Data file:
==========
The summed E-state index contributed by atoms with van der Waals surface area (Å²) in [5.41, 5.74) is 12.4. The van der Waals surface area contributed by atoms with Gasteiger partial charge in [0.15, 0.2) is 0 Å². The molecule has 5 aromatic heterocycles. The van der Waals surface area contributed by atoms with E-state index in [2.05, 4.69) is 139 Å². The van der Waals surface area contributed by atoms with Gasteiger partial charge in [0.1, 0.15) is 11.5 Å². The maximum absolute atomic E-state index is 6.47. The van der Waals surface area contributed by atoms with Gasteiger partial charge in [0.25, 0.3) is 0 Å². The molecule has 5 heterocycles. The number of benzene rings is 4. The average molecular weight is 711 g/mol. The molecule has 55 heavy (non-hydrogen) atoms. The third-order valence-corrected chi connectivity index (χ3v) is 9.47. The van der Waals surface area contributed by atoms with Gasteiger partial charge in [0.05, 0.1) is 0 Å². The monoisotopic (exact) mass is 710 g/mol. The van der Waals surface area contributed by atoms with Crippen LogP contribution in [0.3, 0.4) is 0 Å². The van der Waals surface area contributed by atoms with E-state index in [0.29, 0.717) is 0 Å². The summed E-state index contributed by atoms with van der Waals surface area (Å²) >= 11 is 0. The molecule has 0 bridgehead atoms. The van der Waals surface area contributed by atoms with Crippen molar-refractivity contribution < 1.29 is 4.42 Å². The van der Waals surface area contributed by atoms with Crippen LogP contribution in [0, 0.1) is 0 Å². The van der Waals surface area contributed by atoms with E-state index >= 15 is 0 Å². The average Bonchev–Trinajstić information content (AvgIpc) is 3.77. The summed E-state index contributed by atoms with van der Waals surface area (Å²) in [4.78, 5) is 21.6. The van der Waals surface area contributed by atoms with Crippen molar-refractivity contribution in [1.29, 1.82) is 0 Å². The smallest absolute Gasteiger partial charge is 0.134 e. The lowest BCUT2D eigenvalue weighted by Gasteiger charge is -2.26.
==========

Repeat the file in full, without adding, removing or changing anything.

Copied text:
The summed E-state index contributed by atoms with van der Waals surface area (Å²) in [5.41, 5.74) is 12.4. The van der Waals surface area contributed by atoms with Gasteiger partial charge in [0.15, 0.2) is 0 Å². The molecule has 5 aromatic heterocycles. The van der Waals surface area contributed by atoms with E-state index in [2.05, 4.69) is 139 Å². The van der Waals surface area contributed by atoms with Gasteiger partial charge in [0.1, 0.15) is 11.5 Å². The maximum absolute atomic E-state index is 6.47. The van der Waals surface area contributed by atoms with Gasteiger partial charge in [0.25, 0.3) is 0 Å². The molecule has 5 heterocycles. The number of benzene rings is 4. The average molecular weight is 711 g/mol. The molecule has 55 heavy (non-hydrogen) atoms. The third-order valence-corrected chi connectivity index (χ3v) is 9.47. The van der Waals surface area contributed by atoms with Gasteiger partial charge in [0.05, 0.1) is 0 Å². The monoisotopic (exact) mass is 710 g/mol. The van der Waals surface area contributed by atoms with Crippen LogP contribution in [0.3, 0.4) is 0 Å². The van der Waals surface area contributed by atoms with E-state index in [0.29, 0.717) is 0 Å². The summed E-state index contributed by atoms with van der Waals surface area (Å²) >= 11 is 0. The molecule has 0 bridgehead atoms. The van der Waals surface area contributed by atoms with Crippen molar-refractivity contribution < 1.29 is 4.42 Å². The van der Waals surface area contributed by atoms with Crippen LogP contribution in [0, 0.1) is 0 Å². The van der Waals surface area contributed by atoms with E-state index >= 15 is 0 Å². The average Bonchev–Trinajstić information content (AvgIpc) is 3.77. The summed E-state index contributed by atoms with van der Waals surface area (Å²) in [4.78, 5) is 21.6. The van der Waals surface area contributed by atoms with Crippen molar-refractivity contribution in [1.29, 1.82) is 0 Å². The smallest absolute Gasteiger partial charge is 0.134 e. The lowest BCUT2D eigenvalue weighted by Gasteiger charge is -2.26.